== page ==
Some homebuyers want nothing but a brand-new home with pristine appliances, sparkling bathtubs and stickers still on the windows. Others look for established homes in neighborhoods with mature landscaping, developed infrastructure and character. Both options carry advantages and disadvantages, so if you're ambivalent about which way to go, take a moment to determine your actual preferences.
Advantages of new:
A brand new home seems like the perfect option for people that know what they want. After all, you get to pick out the cabinetry, flooring and colors, decide on options and upgrades, and even get to pick out light fixtures and appliances. When the idea of living in a home with new carpet and using a bathroom no one else has used gives you a sense of well-being, you may have a deep "new home" preference.
New homes usually come with warranties from the builder and in a slower real estate market, builders offer buyers incentives that may tip the scale. Some options builders offer are upgraded kitchens with granite counters and quieter appliances, or finished basements. Some builders even throw in upgrades that appeal to lifestyle like athletic facility memberships and country club dues, while others might offer to help with closing costs and loan fees.
Disadvantages of new:
With all the amenities of a new home, what's not to love?
Depending on the market variables, new homebuyers may pay more overall. Optional features and upgrades may not be covered as incentives, and since new homes often come with unfinished landscaping, your costs to finish your home are higher than walking into an established home with finished landscaping. If you're planning to move within just a few years and you've bought at the beginning of a development, you'll be competing with the new, unlived-in homes when you sell.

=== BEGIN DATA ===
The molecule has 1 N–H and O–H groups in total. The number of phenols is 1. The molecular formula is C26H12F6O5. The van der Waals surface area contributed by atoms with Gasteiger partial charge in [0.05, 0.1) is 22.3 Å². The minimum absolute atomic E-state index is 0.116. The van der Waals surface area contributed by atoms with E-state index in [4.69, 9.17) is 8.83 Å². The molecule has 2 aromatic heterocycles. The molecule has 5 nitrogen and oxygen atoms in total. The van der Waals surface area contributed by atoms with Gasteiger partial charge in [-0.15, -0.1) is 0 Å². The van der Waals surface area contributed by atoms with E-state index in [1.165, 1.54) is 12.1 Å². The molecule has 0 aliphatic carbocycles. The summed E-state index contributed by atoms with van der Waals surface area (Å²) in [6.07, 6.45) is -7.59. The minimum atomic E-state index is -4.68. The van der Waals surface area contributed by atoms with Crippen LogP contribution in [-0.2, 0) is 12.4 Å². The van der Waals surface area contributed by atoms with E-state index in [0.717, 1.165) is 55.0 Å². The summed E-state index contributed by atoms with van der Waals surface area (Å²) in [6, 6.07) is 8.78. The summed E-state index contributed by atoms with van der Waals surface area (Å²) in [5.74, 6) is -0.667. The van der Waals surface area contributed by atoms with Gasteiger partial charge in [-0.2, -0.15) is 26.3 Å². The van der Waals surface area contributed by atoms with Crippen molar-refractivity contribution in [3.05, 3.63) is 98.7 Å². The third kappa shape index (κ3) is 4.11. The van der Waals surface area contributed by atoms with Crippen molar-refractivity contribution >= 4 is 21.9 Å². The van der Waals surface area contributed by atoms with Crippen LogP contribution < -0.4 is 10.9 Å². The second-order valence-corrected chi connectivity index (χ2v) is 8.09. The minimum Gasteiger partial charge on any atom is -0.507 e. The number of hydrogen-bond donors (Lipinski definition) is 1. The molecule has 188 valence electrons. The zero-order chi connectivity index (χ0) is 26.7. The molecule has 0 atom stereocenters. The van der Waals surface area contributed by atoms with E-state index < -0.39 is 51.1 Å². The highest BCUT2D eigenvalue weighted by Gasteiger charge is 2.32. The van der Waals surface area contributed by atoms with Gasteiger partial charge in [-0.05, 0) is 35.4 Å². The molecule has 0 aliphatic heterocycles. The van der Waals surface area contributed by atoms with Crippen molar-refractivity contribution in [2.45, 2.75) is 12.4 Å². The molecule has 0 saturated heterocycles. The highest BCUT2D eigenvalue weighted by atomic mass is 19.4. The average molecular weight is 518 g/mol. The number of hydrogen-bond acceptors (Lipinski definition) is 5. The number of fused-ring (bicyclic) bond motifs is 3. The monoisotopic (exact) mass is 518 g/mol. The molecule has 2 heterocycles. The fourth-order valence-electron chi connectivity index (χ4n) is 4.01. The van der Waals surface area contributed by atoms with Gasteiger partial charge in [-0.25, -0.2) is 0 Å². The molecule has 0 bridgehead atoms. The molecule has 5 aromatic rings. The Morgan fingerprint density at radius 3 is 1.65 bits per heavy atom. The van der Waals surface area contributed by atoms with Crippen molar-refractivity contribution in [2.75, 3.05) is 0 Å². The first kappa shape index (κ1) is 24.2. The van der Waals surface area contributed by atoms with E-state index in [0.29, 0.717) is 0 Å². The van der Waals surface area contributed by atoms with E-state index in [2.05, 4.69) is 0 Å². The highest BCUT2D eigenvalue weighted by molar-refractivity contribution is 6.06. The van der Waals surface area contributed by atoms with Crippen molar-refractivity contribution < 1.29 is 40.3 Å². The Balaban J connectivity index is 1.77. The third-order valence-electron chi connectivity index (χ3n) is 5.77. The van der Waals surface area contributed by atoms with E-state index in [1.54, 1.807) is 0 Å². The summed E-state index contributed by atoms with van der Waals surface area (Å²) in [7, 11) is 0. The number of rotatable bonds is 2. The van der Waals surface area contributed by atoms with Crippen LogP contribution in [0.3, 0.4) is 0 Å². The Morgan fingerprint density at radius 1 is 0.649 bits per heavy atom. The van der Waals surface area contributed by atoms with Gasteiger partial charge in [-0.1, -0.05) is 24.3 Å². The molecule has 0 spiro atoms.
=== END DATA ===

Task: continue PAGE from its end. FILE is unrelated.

Advantages of pre-owned:
The primary advantage of purchasing a pre-owned home is the established neighborhood, landscaping and known condition. Buying a live-in home means the home is closer to "move-in ready" when you need to move in. Schools, parks and other nearby amenities are "known" and most likely rated so you have a better idea of the neighborhood and community you're becoming a part of.
Disadvantages of pre-owned:
In addition to its "lived-in" status, existing homes may require major maintenance outlays such as the need for a new roof or upgraded heating and air-conditioning system. In fact, depending on the age of the home, appliances may need replacing and the home could have hidden problems like leaky pipes, mold or termites. Before purchasing a pre-owned home, require a home inspection to uncover concerns that need addressing. If you've found the perfect pre-owned home but are nervous about potential problems, ask the seller to provide a home warranty to cover problems in the first years of ownership.
Whether you're determined to buy new or looking for a pre-owned, your real estate professional can steer you toward the best information to make a decision.
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